January Bagels and Books – now that we have all those mysteries behind us


general history

specific history

imagined history

What intrigues you about the past?  Do you like your fiction with an accurate historical background?  Do you read only non-fiction?

Is it the places, the politics,  or the people that you find most interesting?  We talked about history last year.  What have you read since then?


Follow up to December Meeting: mysteries, mysteries, mysteries

Lots of reading suggestions here – certainly enough to get you through a cold winter

We started by talking about our favorite mystery author(s) – some of us had many.  Names that were included were: Daniel Silva, Laurie King, Elizabeth George, Robert Goddard, Michael Connelly, Bill Tapply and Jo Nesbo, Craig Johnson, Harlan Coben, Peter Abrahams, William Kent Krueger, Louise Penny, Ann Cleeves, Dennis Lehane, and Kate Atkinson.

Moving on – names and titles mentioned include:

Daniel Silva – especially his non-series The Unlikely Spy

Carlos Ruiz Zafon both his first – The Shadow of the Wind and his second, The Angel’s Game – the 3rd book was not recommended.

R. D. Wingfield and his Frost series – also mentioned the follow ups to this series written by James Henry (a pseudonym for James Gurbutt and Henry Sutton) – Titles are First Frost and Fatal Frost.(Fatal Frost not available in this country yet)

Philip Craig –  wrote books based on Martha’s Vineyard (Vineyard Chill was one title) – he collaborated with Bill Tapply on at least one title.

Charlotte MacLeod – (died in 2005) – had series featuring Prof Peter Shandy and one set in Boston featuring Sarah Kelling Bittersohn and/or Max Bittersohn – Titles include Rest You Merry and The Family Vault (first in each series) and several non-series titles.

Sharon McCrumb – Appalachian “Ballad” series including She Walks These Hills.  She has received many awards for preserving Appalachian history.  She also has a NASCAR series starting with St. Dale, and an earlier series of Elizabeth MacPherson novels including If I’d Killed Him When I Met Him and The PMS Outlaws  She also has the Jay Omega Novels including Bimbos of the Death Sun – so something for everyone.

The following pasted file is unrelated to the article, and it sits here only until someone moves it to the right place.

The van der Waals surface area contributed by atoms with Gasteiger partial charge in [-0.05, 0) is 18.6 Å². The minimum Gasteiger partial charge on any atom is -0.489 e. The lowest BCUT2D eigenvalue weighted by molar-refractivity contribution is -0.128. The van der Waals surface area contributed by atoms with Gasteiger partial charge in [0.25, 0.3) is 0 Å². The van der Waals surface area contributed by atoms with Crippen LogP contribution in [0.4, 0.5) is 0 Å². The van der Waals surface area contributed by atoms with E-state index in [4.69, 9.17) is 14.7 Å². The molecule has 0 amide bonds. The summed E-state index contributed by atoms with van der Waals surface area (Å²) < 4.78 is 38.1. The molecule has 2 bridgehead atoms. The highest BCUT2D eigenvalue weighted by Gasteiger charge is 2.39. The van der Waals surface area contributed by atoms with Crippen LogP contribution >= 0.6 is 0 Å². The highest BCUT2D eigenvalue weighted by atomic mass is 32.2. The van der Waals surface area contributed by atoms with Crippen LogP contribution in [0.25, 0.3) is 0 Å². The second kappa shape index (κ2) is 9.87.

J. A. Jance – several series , her Joanna Brady one about an Arizona sheriff and the J. P. Beaumont series set in Seattle are probably the best known.

Nevada Barr – best known for her Anna Pigeon series. Anna is a park ranger and the books are set in various National parks – provide a great way to travel in your armchair.

Elizabeth Peters – aka Barbara Michaels (name was actually Barbara Mertz) – died this summer.  As Peters, she wrote a series featuring Vicky Bliss, one with Jacqueline Kirby, and the Amelia Peabody series which used her background as an Egyptologist.   There are at least 29 titles under the Michaels name starting with The Master of Blacktower.

Margaret Truman – Harry’s daughter and a prolific author writing mysteries set in various Washington locations between 1980 and 2008.  The first was Murder in the White House and the last was Murder Inside the Beltway written shortly before her death

Jane Langton – local Concord author renowned both for her Homer Kelly mysteries and her books for young readers – The Diamond in the Window and The Fledgling being two of her best known children’s titles.  Her first mystery was The Transcendental Murder (aka The Minuteman Murder).  She has a couple set around Harvard – The Memorial Hall Murder and The Shortest Day: Murder at the Revels.

Elizabeth Wein – Code Name Verity – a YA title but excellent read.  About a couple of girls who are British spys during WWII.  She won a bunch of awards for this one – including the Edgar and a Boston Globe/Horn Books Awards Honor Book award

Dennis Lehane – has the Patrick Kenzie and Angela Gennaro series that has 6 titles beginning with A Drink Before the War.  He is also the author of Mystic River and Shutter Island and has written two of what he says is a trilogy – The Given Day and Live by Night.

Erik Larson – The Devil in the White City – a true crime story set during the “fair that changed America”

Kathy Reichs – has the Temperance Brennan series that is the basis for the Bones television show.